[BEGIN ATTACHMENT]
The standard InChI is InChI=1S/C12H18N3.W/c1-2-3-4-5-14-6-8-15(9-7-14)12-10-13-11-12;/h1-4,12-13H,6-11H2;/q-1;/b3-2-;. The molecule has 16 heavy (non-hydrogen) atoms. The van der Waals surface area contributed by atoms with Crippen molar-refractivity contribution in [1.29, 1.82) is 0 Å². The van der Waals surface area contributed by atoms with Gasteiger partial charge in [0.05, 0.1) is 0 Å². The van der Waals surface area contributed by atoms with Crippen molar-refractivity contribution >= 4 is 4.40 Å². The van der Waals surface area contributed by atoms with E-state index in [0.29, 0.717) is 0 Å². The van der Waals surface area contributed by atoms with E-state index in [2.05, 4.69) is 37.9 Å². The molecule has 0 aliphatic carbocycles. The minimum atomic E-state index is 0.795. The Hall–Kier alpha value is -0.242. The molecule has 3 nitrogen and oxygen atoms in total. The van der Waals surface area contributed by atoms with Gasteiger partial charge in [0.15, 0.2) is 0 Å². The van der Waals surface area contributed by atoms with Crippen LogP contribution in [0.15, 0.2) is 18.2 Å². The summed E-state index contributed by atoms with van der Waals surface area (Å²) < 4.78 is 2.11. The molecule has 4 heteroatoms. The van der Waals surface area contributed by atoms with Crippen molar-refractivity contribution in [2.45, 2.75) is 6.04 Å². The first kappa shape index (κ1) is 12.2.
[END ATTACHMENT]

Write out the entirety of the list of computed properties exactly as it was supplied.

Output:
The standard InChI is InChI=1S/C12H18N3.W/c1-2-3-4-5-14-6-8-15(9-7-14)12-10-13-11-12;/h1-4,12-13H,6-11H2;/q-1;/b3-2-;. The molecule has 16 heavy (non-hydrogen) atoms. The van der Waals surface area contributed by atoms with Crippen molar-refractivity contribution in [1.29, 1.82) is 0 Å². The van der Waals surface area contributed by atoms with Gasteiger partial charge in [0.05, 0.1) is 0 Å². The van der Waals surface area contributed by atoms with Crippen molar-refractivity contribution >= 4 is 4.40 Å². The van der Waals surface area contributed by atoms with E-state index in [0.29, 0.717) is 0 Å². The van der Waals surface area contributed by atoms with E-state index in [2.05, 4.69) is 37.9 Å². The molecule has 0 aliphatic carbocycles. The minimum atomic E-state index is 0.795. The Hall–Kier alpha value is -0.242. The molecule has 3 nitrogen and oxygen atoms in total. The van der Waals surface area contributed by atoms with Gasteiger partial charge in [0.15, 0.2) is 0 Å². The van der Waals surface area contributed by atoms with Crippen LogP contribution in [0.15, 0.2) is 18.2 Å². The summed E-state index contributed by atoms with van der Waals surface area (Å²) < 4.78 is 2.11. The molecule has 4 heteroatoms. The van der Waals surface area contributed by atoms with Crippen molar-refractivity contribution in [2.45, 2.75) is 6.04 Å². The first kappa shape index (κ1) is 12.2.